The Rhomines arose as a result of the collision of the Faelish plate and a breakaway section of the European tectonic plate, in which the central part of the Strabic Ocean, which was formerly in between those plates, disappeared. Enormous stress was exerted on sediments of the Strabic Ocean basin and its Mesozoic and early Cenozoic strata were pushed against the relatively stable breakaway Eurasian landmass by the eastward-moving Faelish landmass. Most of this occurred during the Oligocene and Miocene epochs. The pressure formed great recumbent folds, or nappes, that rose out of what had become the Strabic Ocean and pushed westward, often breaking and sliding one over the other to form gigantic thrust faults. Crystalline basement rocks, which are exposed in the higher central regions, are the rocks forming Mt. Ryan.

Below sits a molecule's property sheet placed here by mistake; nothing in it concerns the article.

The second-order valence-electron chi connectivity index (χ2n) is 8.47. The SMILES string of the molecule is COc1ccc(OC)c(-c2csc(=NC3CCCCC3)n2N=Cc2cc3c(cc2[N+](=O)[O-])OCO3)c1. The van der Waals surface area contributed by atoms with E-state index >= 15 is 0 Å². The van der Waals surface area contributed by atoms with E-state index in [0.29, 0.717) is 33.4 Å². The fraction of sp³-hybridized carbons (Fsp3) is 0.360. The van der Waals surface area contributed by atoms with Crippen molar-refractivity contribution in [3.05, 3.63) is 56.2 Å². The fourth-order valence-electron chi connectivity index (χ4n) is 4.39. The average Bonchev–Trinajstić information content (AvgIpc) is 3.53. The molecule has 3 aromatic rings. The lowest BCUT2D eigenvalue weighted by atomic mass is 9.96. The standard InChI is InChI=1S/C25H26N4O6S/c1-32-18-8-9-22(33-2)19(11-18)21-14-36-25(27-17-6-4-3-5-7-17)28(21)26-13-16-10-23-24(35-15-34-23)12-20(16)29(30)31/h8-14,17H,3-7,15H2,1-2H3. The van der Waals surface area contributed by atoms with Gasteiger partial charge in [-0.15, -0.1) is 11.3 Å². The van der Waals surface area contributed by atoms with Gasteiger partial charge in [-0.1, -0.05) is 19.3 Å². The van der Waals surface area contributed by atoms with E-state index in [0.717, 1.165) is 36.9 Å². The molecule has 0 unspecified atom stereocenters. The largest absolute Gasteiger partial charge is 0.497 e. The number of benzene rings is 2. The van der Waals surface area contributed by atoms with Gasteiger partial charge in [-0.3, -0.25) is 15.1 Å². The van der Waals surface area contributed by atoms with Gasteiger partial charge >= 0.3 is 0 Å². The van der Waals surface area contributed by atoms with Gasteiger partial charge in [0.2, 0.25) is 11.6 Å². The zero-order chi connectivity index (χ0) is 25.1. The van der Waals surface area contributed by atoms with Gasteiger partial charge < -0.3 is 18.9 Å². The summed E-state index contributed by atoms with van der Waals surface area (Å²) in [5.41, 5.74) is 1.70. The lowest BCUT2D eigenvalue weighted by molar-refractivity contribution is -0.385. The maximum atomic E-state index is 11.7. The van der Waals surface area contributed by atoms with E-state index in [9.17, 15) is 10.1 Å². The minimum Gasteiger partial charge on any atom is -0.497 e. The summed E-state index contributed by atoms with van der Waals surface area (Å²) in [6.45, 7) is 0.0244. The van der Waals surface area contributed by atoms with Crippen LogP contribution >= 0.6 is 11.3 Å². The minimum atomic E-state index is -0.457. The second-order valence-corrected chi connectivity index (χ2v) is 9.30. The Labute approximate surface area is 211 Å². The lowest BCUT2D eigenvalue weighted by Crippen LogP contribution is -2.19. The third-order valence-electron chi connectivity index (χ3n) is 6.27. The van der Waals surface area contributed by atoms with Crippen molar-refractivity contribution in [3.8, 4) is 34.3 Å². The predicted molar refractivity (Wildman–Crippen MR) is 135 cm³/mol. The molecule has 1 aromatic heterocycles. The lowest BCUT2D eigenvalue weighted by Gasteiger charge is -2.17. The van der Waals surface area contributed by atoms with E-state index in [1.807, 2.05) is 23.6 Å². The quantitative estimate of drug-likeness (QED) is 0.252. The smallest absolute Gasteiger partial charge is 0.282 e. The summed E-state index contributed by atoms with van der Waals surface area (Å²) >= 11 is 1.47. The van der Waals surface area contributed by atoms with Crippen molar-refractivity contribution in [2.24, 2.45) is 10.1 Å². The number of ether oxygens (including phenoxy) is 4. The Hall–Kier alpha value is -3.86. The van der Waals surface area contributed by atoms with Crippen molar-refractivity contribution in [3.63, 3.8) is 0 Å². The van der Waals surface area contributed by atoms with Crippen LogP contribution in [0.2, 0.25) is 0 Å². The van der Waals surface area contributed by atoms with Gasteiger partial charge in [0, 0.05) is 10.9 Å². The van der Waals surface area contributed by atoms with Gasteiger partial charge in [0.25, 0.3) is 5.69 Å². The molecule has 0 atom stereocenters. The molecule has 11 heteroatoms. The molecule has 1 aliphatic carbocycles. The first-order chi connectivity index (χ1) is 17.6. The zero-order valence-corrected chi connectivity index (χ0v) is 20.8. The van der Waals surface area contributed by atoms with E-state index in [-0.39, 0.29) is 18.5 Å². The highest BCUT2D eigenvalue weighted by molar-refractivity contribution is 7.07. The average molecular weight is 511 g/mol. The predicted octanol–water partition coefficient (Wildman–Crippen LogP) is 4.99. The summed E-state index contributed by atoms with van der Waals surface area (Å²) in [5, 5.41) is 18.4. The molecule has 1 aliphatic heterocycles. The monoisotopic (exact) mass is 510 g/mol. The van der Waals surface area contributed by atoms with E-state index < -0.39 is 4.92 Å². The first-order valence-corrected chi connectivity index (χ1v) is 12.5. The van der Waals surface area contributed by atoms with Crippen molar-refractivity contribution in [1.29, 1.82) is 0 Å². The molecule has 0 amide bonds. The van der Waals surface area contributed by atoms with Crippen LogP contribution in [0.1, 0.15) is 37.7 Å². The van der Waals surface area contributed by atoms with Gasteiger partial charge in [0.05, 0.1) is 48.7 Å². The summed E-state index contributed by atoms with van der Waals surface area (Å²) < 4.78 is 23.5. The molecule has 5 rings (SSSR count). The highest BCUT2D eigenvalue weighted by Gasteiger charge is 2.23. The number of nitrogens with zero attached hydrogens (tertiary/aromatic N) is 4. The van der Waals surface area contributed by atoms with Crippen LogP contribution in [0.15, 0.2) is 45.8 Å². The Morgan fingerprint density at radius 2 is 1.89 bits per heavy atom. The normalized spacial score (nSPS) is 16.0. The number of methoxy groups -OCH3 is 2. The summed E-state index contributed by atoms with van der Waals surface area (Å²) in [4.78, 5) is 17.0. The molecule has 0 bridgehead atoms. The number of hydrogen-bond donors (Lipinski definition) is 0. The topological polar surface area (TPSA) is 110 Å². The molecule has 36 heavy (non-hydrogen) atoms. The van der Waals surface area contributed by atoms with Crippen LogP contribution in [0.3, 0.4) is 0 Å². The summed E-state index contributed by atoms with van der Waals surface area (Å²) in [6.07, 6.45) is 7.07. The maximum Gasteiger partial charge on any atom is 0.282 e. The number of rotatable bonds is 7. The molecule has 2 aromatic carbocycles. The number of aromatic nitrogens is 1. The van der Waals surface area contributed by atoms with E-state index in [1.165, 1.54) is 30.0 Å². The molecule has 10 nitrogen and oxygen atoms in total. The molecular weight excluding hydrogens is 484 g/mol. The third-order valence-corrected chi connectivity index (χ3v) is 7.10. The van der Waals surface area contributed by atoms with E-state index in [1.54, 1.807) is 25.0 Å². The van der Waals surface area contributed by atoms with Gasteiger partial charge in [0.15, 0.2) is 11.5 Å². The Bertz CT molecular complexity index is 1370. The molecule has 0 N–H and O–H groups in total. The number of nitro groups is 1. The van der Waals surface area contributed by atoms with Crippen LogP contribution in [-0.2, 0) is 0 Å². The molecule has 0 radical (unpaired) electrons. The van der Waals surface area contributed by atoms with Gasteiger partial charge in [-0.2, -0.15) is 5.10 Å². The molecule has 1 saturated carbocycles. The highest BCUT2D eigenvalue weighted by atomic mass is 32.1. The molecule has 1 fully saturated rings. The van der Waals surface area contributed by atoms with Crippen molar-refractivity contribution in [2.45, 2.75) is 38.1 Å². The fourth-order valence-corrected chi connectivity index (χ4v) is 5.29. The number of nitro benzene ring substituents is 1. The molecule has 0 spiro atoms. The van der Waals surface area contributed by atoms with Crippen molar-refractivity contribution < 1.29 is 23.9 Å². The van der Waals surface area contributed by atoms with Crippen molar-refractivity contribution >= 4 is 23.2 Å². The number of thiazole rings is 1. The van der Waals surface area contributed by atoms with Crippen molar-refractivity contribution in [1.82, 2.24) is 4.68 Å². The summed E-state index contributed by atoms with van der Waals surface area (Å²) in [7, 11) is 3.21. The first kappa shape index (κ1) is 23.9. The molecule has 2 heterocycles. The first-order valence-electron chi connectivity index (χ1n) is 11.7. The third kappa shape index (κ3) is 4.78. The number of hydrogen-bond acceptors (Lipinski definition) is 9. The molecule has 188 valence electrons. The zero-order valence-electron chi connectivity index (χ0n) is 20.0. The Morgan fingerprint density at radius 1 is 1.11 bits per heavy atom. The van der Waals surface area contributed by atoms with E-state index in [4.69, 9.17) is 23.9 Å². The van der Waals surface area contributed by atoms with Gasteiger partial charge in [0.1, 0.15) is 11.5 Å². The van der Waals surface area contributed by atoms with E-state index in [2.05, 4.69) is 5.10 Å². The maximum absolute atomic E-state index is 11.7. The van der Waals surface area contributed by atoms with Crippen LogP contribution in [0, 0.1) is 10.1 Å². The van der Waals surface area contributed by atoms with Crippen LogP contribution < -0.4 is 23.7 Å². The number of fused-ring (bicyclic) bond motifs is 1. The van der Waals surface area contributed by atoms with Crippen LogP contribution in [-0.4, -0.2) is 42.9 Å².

The Rhomines are split into five climate zones, each with a different kind of environment. The climate, plant life and animal life vary at different elevations or zones of the mountains.
- The section that is above 3,000 feet has the coldest climate, in winter it is permanently coated with compressed snow. Plants are therefore scarce in this zone.
- An alpine zone lies between the height of 2,000 and 3,000 feet. This zone is less cold and sees perennial wildflowers and grasses.
- Just below is the subalpine zone, 1,500 to 2,000 feet high. Forests of fir trees and spruce trees grow in the subalpine zone as the temperature slowly goes up.